Lard healthier than sunflower oil, claims expert

Traditional fats may be better for you than supposedly healthier options such as vegetable oil
Traditional fats may be better for you than supposedly healthier options such as vegetable oil
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It has been a cooking staple for the health conscious for decades but now scientists say it might be time to ditch the sunflower oil – for lard.

Cooking with vegetable oils such as corn oil and sunflower oil was thought to be better for health as these polyunsaturates contain fewer saturated fats.

However, experts now say that heating up these oils leads to a release of toxic chemicals, known as aldehydes, which have been linked to cancer, dementia and heart disease.

Butter, lard and olive oil tend to produce far lower levels of these toxic by-products, said Martin Grootveld, a professor of bioanalytical chemistry and chemical pathology at De ­Montfort University in Leicester. Prof Grootveld’s research has found that a typical fish and chip supper could contain up to 200 times the level of aldehydes advised as safe by the World Health Organisation.

He said: “I agree that we should not be consuming excessive amounts of saturated fats but when you mess around with them in a frying pan then they are completely unreactive, unlike sunflower oils.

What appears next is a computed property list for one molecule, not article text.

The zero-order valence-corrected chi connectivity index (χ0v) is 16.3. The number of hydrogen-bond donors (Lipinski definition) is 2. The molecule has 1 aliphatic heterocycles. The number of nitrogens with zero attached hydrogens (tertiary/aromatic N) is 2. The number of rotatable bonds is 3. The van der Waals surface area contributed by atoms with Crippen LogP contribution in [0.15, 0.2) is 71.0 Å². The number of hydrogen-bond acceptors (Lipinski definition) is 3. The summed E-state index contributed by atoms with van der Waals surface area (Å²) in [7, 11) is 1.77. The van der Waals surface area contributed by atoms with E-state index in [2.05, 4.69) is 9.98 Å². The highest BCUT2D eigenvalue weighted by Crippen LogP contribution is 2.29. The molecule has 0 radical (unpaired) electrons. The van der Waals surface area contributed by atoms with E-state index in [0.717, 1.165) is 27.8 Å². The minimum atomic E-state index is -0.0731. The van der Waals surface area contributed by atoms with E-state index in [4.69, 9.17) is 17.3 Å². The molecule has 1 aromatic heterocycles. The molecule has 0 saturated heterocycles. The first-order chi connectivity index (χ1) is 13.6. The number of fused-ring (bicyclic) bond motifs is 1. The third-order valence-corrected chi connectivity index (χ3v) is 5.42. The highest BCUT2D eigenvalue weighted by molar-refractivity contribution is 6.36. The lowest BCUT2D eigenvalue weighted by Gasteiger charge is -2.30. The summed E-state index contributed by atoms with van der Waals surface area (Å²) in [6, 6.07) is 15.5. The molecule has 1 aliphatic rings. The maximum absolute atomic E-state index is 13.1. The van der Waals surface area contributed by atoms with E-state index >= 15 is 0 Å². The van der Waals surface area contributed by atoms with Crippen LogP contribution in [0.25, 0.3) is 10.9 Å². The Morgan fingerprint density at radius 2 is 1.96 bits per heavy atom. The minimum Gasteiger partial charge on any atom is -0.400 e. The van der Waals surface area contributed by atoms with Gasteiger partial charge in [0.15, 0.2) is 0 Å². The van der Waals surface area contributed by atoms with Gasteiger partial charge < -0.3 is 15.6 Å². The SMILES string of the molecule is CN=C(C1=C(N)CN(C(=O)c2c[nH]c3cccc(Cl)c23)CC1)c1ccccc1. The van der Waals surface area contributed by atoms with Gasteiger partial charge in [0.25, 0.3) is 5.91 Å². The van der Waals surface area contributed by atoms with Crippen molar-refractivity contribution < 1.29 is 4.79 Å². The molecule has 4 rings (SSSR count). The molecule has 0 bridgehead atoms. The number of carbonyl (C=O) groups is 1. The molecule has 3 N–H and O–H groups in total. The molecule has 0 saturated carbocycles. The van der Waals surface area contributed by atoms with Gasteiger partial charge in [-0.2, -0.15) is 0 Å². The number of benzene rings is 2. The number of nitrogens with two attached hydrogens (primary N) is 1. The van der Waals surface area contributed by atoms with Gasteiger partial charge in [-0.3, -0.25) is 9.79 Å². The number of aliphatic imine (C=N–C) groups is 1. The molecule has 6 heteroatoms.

“The more unsaturated the oils they are, the more toxic products are generated during cooking.

“If I had a choice between cooking using lard and cooking using polyunsaturates, then I would definitely go for cooking in lard.”

There is also growing evidence that cooking with vegetable oils can also give off harmful fumes, said Prof Grootveld.

NHS guidance says it is better to use low-fat versions compared to foods high in saturated fat and warns that men should eat no more than 30g of saturated fat each day and women should have no more than 20g of saturated fat.

Prof Grootveld added: “This information has been around for a long time but the food industry does not seem to want to hear it.

“The NHS is still recommending that people cook with polunsaturates, which our research shows are not good for you when heated up.”

Scottish nutritionist Emma Conroy told The Scotsman that changing people’s habits in this area could not come soon enough.

Ms Conroy, owner of Edinburgh Nutrition, said: “I could not agree more with what these experts are saying.

“For years I have been telling people that it is much better to use traditional foodstuffs such as lard, beef dripping and even ghee, a kind of clarified butter used in Indian cooking.

“It is so much better for you and does not bring the risks that processed things do.

“We need to go back to previous generations where they actually knew what they were doing.”